Samsung Debuts ISOCELL Sensor Tech, Promises up to 30% More Dynamic Range


Although the pixel war probably isn’t ending anytime soon, a new sensor technology from Samsung shows how yet another company is focusing on improving the tech instead of stacking the spec sheet.

We’ve seen amazing low-light sensors and dual-pixel AF tech from Canon, organic sensors with insane dynamic range from Fuji and Panasonic, and now new ISOCELL technology from Samsung, which promises substantial increases in color and light sensitivity.

The technology was announced yesterday through Samsung Tomorrow, and will supposedly appear in “premium mobile devices” before long. According to the announcement, the advancement is based around some fancy pixel technology that will increase light sensitivity and produce better colors even in low light.

Here’s a comparison between a photo taken with a typical BSI sensor and one taken with an ISOCELL sensor:


The technical details behind the improvement have to do with physical barriers between each pixel. As pixel size has continued to shrink so that companies can pack ever-more megapixels into ever-smaller devices, a side-effect has been an increase in “crosstalk” between pixels (among other problems).

ISOCELL technology addresses this crosstalk by creating a barrier between pixels, thus allowing more light to be focused on the correct pixel. Crosstalk between pixels is reduced by 30%, which translates into higher color fidelity and an increase in dynamic range of up to 30% as well.

These sensors are also thinner than their non-ISOCELL counterparts, which Samsung explains will make them perfect for the thinner and sleeker smartphones of the future.

You can find out more about the technology on the official announcement page. The first iteration ISOCELL sensor features 8 megapixels of resolution, and is set to go into mass production in Q4 of this year.

(via Engadget)

  • tomdavidsonjr

    I wonder how much of this “30%” boost in dynamic range is actually mathematical manipulation under ideal circumstances. Marketing people have this sleazy tendency to play fast and loose with numbers that engineers give them (I have seen it in my own line of work, first hand). I am guessing that there is probably a numerical difference in the crosstalk between pixels, but that it does not ACTUALLY produce a 30% increase in dynamic range except perhaps under laboratory conditions. That would be (if I am doing the math correctly) like jumping from 6 stops to 9 stops. It is highly unlikely that they can achieve the kind of dynamic range increase that one gets moving (for example) from an APS-C sensor to a full frame sensor. Larger pixels gather more light, with less noise – and adding 30% more dynamic range to an entire sensor simply by shielding each pixel from crosstalk seems like a bit of a stretch. I don’t trust the numbers here, I’m sorry.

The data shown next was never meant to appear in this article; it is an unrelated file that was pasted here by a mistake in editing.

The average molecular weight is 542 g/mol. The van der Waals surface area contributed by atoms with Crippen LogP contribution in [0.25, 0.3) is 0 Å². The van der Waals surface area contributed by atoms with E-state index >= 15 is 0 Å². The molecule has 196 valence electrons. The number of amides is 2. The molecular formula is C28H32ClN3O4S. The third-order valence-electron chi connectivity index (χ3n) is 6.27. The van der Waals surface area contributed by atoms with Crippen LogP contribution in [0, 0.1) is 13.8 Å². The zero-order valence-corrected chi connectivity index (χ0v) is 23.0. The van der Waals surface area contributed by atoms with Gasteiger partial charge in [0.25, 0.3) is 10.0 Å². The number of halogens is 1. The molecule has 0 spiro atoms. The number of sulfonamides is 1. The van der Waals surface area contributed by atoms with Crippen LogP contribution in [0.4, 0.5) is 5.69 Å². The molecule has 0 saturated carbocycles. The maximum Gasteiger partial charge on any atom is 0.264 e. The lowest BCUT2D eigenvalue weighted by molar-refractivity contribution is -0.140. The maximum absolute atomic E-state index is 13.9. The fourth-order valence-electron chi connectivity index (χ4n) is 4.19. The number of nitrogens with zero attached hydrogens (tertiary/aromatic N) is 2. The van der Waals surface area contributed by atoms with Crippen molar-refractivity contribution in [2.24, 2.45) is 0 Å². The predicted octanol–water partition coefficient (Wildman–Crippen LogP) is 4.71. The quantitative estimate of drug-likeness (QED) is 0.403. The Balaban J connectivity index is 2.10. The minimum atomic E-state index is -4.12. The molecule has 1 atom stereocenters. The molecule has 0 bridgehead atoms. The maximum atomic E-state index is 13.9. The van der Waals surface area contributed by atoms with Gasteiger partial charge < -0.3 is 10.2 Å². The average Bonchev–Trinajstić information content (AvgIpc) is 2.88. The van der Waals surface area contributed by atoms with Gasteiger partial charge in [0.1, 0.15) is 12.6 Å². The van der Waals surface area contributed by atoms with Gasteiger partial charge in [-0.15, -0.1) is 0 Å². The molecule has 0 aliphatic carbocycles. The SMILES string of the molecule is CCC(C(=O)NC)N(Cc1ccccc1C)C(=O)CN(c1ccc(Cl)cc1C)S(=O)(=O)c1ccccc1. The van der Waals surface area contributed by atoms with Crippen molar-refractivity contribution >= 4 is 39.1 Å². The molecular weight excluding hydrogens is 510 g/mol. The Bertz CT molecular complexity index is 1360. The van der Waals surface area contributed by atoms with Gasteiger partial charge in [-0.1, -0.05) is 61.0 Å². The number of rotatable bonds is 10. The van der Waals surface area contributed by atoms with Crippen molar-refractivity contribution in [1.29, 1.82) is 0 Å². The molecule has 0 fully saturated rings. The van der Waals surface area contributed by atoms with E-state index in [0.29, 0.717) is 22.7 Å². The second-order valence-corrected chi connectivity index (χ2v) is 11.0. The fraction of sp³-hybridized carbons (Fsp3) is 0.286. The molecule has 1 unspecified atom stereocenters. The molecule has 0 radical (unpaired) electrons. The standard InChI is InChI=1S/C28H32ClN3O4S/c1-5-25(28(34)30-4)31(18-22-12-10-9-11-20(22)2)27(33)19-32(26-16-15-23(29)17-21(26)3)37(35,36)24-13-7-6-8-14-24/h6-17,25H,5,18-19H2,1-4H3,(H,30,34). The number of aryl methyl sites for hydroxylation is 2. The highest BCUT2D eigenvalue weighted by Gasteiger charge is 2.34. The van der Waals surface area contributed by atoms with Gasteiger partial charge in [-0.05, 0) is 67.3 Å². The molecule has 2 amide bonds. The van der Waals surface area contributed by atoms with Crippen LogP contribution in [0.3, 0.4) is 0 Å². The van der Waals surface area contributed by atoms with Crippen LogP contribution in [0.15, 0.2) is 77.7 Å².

• Mike

    Well, if the crosstalk they eliminated was taking away a potential ~30% making the highlights clip too soon, then now we have these same 30% back.

  • Mike

    Also- does that mean we can ETTR better now? :D

  • 42323423432

    i dont see more details.. just blown yellow insead of blown white.
    im with tomdavidsonjr here…. too much PR talk in the sensor biz.
    in the end it´s just a marginal increase…blown out of proportion to sell a few more samsung cameras to the clueless.

  • log vs linear scale

    Jumping from 6 stops to 9 corresponds to 8-fold increase in DR, 30% DR improvement corresponds to about 0.4 stops (linear DR improvement converted to log scale).

  • Mangap

    I want to see good low light photos. now many new sensor targeting on better low light photos